"Don’t be fooled by its title," writes Glenn Jacobs, "the Marketplace Fairness Act is anything but fair."
The Marketplace Fairness Act is being pushed by three US senators, Dick Durbin, an Illinois Democrat, Mike Enzi, a Wyoming Republican, and Lamar Alexander, a Tennessee Republican. What is the injustice that the Marketplace Fairness Act addresses? Under current US law, states are prohibited from forcing Internet retailers who have no physical presence within their borders to collect sales tax on Internet transactions. This policy gives Internet retailers an advantage over traditional brick-and-mortar retailers who must tack, in some cases, up to 10% onto transactions due to sales tax.
While it is obvious that on-line retailers do have a tax advantage in this particular area, politicians sure have a perverted sense of "fairness." After all, taxes are a creation of the government. Not all states impose sales taxes and sales tax rates vary among the states and sometimes even on different items within a particular state. So this has nothing to do with the market, but everything to do with government interventions in the market. If politicians were truly interested in fairness, they would eliminate coercive taxation from the marketplace altogether. Granted, US Senators have no power over state sales taxes (yet), but the Marketplace Fairness Act would make these taxes that much more inescapable. For Durbin, Enzi, and Alexander, the definition of fairness means that the iron fist of the government should crush all of us equally.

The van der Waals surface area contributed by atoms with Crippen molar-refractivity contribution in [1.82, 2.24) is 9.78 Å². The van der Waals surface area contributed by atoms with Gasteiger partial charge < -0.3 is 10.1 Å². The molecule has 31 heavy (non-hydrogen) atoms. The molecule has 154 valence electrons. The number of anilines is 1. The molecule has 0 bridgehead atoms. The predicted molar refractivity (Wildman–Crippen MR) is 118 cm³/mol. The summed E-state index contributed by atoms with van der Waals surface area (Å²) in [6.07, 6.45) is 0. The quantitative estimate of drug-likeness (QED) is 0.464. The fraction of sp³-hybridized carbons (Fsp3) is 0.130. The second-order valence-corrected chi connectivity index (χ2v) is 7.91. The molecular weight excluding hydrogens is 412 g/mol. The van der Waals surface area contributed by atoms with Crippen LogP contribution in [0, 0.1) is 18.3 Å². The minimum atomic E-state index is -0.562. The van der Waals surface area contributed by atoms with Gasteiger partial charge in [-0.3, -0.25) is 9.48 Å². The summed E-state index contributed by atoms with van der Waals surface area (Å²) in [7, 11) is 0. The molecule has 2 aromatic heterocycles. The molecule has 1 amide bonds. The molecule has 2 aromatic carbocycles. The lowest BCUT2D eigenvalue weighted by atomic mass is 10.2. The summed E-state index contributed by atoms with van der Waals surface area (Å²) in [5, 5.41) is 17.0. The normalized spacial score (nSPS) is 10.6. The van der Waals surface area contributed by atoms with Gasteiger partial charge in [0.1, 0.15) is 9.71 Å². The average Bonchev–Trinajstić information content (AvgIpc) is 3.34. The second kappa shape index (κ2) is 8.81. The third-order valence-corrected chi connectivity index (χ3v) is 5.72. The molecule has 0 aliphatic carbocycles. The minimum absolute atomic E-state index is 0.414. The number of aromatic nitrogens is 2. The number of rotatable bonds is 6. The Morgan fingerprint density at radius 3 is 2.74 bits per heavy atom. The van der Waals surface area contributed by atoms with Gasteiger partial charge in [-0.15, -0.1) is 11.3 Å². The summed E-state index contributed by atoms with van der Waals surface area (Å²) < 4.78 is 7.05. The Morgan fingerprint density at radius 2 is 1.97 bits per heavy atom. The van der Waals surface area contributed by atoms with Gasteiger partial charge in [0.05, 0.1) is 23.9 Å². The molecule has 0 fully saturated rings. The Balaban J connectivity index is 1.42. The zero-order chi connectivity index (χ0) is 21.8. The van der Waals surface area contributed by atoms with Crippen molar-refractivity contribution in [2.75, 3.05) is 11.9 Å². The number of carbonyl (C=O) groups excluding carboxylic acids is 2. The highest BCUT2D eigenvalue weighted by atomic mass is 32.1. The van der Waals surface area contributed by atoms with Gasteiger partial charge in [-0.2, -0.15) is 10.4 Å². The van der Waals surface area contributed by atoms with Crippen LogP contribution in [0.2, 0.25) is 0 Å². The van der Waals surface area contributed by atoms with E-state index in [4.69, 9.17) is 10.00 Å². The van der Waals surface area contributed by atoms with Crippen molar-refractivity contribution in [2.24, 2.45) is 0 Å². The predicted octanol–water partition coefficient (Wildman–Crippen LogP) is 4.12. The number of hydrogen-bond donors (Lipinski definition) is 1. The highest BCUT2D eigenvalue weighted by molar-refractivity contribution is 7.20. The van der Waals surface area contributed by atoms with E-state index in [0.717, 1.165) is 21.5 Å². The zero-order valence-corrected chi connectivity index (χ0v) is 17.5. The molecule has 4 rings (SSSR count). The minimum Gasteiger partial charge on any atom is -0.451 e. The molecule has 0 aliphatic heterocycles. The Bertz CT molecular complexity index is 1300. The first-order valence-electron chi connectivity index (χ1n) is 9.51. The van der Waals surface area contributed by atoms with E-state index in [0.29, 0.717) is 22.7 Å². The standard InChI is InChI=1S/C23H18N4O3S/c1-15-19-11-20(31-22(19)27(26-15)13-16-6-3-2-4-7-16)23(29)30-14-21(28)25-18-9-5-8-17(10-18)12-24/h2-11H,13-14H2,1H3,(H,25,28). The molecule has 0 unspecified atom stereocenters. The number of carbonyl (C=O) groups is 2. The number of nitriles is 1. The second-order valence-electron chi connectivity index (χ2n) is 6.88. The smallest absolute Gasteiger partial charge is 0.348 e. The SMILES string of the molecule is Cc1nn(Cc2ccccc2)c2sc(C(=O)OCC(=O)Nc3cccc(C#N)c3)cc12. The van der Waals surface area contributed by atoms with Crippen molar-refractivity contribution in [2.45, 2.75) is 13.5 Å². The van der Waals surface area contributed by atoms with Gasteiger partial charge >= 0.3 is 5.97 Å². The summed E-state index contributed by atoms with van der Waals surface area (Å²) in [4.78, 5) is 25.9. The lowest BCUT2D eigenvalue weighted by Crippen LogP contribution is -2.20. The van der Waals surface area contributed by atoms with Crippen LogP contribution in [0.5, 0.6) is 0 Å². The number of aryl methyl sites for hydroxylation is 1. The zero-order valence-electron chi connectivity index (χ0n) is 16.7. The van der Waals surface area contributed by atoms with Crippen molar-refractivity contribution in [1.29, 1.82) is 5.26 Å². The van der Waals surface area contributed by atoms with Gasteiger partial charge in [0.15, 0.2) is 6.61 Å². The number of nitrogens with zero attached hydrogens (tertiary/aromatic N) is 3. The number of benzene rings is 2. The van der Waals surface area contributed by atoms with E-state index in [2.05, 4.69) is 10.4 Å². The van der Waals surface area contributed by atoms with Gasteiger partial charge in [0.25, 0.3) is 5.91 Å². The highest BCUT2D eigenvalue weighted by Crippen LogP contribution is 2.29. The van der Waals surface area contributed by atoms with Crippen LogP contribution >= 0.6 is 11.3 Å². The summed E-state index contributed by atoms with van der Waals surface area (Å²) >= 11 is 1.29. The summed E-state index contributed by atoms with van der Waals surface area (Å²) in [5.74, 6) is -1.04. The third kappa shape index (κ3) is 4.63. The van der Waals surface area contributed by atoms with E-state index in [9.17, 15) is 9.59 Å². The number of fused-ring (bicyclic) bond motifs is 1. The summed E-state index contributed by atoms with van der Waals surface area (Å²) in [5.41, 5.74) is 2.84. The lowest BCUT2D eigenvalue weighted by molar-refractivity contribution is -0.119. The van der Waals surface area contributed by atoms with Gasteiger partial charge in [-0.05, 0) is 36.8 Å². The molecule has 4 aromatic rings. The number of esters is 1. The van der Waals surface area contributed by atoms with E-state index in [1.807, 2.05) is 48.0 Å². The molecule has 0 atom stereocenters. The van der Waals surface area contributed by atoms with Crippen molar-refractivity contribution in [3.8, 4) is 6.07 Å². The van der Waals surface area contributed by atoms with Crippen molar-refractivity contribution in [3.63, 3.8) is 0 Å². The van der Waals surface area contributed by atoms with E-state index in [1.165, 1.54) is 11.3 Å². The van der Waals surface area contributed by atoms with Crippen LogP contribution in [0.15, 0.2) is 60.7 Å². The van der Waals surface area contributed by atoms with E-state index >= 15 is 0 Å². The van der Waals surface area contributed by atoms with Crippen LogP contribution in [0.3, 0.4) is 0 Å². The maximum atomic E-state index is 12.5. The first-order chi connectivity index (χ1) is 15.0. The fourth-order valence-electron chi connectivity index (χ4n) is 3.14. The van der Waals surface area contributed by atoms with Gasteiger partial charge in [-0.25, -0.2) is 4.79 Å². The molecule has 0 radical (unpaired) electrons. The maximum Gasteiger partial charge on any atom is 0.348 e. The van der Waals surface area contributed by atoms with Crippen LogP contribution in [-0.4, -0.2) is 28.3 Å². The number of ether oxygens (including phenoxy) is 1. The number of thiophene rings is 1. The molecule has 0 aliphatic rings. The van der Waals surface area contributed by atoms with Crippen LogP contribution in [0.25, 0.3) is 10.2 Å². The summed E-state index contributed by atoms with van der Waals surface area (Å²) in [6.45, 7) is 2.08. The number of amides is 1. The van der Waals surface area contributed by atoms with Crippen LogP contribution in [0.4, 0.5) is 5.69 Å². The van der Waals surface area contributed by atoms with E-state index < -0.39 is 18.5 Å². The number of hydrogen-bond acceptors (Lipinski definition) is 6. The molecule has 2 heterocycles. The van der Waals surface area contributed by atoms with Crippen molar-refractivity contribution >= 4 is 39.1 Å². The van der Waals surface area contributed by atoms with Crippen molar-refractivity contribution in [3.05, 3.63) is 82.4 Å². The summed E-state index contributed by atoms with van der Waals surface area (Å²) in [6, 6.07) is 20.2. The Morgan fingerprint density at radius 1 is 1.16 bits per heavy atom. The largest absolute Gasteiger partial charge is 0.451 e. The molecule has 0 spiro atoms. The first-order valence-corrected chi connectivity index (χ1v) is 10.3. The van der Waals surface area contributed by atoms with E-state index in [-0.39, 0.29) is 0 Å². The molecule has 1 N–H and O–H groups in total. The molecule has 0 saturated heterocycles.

Don't forget to contact your senators TODAY at 202-224-3121 and urge them to oppose any amendment supporting Internet sales taxes!
Tags: Marketplace Fairness Act, National Internet Tax Mandate, Enzi, Durbin, Alexander, Glenn Jacobs